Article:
Welcome to Episode VII of Season I of Half Mystic Radio! I’m thrilled to share that HMR is now available on all of your favourite podcast platforms: Apple Podcasts, Spotify, Overcast, Stitcher, & Soundcloud. You can subscribe to the podcast for free, & stream all episodes on those platforms now. Please also leave a rating & review if you enjoy Half Mystic’s work, so that we can reach more listeners! This is the second to last episode of Season I of Half Mystic Radio, so we want to hear your voice as we think about whether & how to potentially record a second season.
If you prefer to listen in here, Episode VII: When Angels Dress For Senior Prom is out now—
This episode features Erin Moran's poems "For Matthew", "When Angels Dress For Senior Prom", & "For Jan", & LYON's song "Le Jardin Zoologique de Nuit".
LYON is the instrumental music project of Andrew Morgan. Modern classical, astral jazz, and experimental works inhabit a space inspired by the imagination of creators like David Axelrod, Alice Coltrane, Antônio Carlos Jobim, Air, and Alexandre Desplat. Collaborators include French author Pierre Ducrozet, poet Candice Wuehle, and Built to Spill cellist John McMahon.
If you enjoyed this snippet of light & are looking forward to more episodes of Half Mystic Radio: don’t go yet! Please do share your thoughts on Episode VII with us using the hashtag #halfmysticspeaks. Or, you can @ us directly on social media—@wearehalfmystic on all platforms.
Want to get involved? We are now open to submissions from both writers & musicians for inclusion in the podcast! Send us your symphony. We promise we won’t flinch. & if you would like to support Half Mystic financially, the best way to do so is by purchasing one of our books or journal issues, right here.
Thanks to popular demand from listeners, I’m excited to tell you that we are also sharing the full text of the poems in each episode from now on. Here we are…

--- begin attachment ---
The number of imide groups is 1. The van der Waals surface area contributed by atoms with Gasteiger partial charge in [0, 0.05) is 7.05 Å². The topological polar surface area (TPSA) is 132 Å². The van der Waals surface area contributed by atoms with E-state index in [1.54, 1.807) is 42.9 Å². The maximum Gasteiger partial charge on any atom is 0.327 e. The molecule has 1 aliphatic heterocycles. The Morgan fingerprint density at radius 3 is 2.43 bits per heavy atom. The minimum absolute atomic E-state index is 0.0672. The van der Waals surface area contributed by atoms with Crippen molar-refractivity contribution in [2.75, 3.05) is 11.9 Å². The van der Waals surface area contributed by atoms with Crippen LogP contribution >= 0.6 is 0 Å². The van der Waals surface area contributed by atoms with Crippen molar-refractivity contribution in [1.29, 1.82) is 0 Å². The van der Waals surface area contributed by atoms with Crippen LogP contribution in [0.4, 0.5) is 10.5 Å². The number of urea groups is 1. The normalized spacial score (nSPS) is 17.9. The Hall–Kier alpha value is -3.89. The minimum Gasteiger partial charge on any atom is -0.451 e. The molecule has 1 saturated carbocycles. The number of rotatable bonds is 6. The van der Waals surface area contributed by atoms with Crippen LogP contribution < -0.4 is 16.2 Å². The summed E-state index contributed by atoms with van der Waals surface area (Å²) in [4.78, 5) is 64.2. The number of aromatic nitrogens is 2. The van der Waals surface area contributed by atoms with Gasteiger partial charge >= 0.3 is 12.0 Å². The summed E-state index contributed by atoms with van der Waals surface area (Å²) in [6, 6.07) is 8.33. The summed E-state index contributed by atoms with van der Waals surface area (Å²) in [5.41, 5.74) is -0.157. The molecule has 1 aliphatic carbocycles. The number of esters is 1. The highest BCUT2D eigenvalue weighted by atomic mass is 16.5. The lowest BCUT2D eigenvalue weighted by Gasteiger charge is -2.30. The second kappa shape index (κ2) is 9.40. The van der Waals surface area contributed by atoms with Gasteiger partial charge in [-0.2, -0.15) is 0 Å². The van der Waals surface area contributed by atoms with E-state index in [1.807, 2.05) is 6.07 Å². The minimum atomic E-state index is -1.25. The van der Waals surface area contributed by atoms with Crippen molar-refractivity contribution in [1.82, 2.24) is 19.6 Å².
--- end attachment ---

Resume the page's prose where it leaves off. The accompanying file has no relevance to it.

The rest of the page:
u had hummingbirds flying from yr eyelids
and yr chest was the window that
sent them buzzing away from the second floor
where the wine bottles were piling up.
pulling the curtains shut, you
silenced them and offered me the kind of
calm i hadn’t known since i stopped singing—
no vibrating against the glass countertop—
just the train rattling by and the tv on low,
reflecting another city in another time.
i don’t really know what to say about it now,
but i know it changed everything, so
when normandy said she could talk to
the dead i believed her. she told me i was the first.
i was living on the moon before anyone knew his name
when he got there, i told him,
“welcome. the laundry machine’s broken.
i hope you brought quarters,”
but normandy was wrong.
i wasn’t the first, just the first to
write it down. so far ahead i’m
just a few steps from dead last.
but she said we’re all running in circles anyway,
might as well throw our heads
back and laugh about it.
When Angels Dress For Senior Prom
they check their makeup in crystal glasses and
kiss each other’s cheeks. They leave lipstick marks
of pink & blue and smear shimmer on their eyes.
They climb into each other’s Nissans and leave
their cameras in the glove compartments.
They get out of the car. They don’t cry in the bathroom.
Their dresses don’t get caught in the door, don’t
tear at the seams like the fabric of space and
time on early Tuesday mornings and the days after Christmas.
They don’t stumble in heels, they don’t twist their ankles.
They don’t let anyone touch them. They tie their hair in
blue & yellow ribbons and wipe their hands on
tulle skirts that don’t quite fit on bodies that don’t quite fit—
they spin and spin and spin but never fall.
Just when I think that surely this time I’ve
made myself unlovable,
the sun looks down at me with the
understanding and fury of
a 2 am duet of four eyes that never sleep.
What a special thing to be here and
what a special thing to leave.